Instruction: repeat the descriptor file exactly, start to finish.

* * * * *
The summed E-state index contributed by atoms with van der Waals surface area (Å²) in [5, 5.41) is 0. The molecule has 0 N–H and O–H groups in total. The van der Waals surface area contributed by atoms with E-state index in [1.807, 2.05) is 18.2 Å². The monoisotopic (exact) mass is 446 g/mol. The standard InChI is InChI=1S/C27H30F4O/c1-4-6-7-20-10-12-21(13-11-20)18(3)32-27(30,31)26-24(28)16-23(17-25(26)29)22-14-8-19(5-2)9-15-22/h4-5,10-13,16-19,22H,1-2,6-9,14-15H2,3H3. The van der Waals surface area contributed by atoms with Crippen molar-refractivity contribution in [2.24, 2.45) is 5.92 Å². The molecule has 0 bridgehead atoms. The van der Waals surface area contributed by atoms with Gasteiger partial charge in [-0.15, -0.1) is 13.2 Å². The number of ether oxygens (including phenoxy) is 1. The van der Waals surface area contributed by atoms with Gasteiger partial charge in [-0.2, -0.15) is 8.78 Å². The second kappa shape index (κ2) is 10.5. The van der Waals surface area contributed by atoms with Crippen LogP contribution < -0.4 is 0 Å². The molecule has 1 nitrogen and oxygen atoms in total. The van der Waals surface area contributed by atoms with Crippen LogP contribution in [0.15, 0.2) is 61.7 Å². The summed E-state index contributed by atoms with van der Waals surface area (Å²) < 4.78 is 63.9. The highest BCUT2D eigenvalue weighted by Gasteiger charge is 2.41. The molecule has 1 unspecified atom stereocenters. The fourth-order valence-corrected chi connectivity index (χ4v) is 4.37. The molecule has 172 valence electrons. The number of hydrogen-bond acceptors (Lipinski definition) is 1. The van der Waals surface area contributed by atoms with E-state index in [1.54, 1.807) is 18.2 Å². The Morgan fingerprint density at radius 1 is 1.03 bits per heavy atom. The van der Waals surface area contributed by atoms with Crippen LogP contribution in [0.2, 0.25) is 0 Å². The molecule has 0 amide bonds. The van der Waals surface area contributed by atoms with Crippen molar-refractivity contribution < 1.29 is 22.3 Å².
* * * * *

The summed E-state index contributed by atoms with van der Waals surface area (Å²) in [5, 5.41) is 0. The molecule has 0 N–H and O–H groups in total. The van der Waals surface area contributed by atoms with E-state index in [1.807, 2.05) is 18.2 Å². The monoisotopic (exact) mass is 446 g/mol. The standard InChI is InChI=1S/C27H30F4O/c1-4-6-7-20-10-12-21(13-11-20)18(3)32-27(30,31)26-24(28)16-23(17-25(26)29)22-14-8-19(5-2)9-15-22/h4-5,10-13,16-19,22H,1-2,6-9,14-15H2,3H3. The van der Waals surface area contributed by atoms with Crippen molar-refractivity contribution in [2.24, 2.45) is 5.92 Å². The molecule has 0 bridgehead atoms. The van der Waals surface area contributed by atoms with Gasteiger partial charge in [-0.15, -0.1) is 13.2 Å². The number of ether oxygens (including phenoxy) is 1. The van der Waals surface area contributed by atoms with Gasteiger partial charge in [-0.2, -0.15) is 8.78 Å². The second kappa shape index (κ2) is 10.5. The van der Waals surface area contributed by atoms with Crippen LogP contribution < -0.4 is 0 Å². The molecule has 1 nitrogen and oxygen atoms in total. The van der Waals surface area contributed by atoms with Crippen LogP contribution in [0.15, 0.2) is 61.7 Å². The summed E-state index contributed by atoms with van der Waals surface area (Å²) < 4.78 is 63.9. The highest BCUT2D eigenvalue weighted by Gasteiger charge is 2.41. The molecule has 1 unspecified atom stereocenters. The fourth-order valence-corrected chi connectivity index (χ4v) is 4.37. The molecule has 172 valence electrons. The number of hydrogen-bond acceptors (Lipinski definition) is 1. The van der Waals surface area contributed by atoms with E-state index in [1.54, 1.807) is 18.2 Å². The Morgan fingerprint density at radius 1 is 1.03 bits per heavy atom. The van der Waals surface area contributed by atoms with Crippen LogP contribution in [0.2, 0.25) is 0 Å². The molecule has 0 amide bonds. The van der Waals surface area contributed by atoms with Crippen molar-refractivity contribution < 1.29 is 22.3 Å².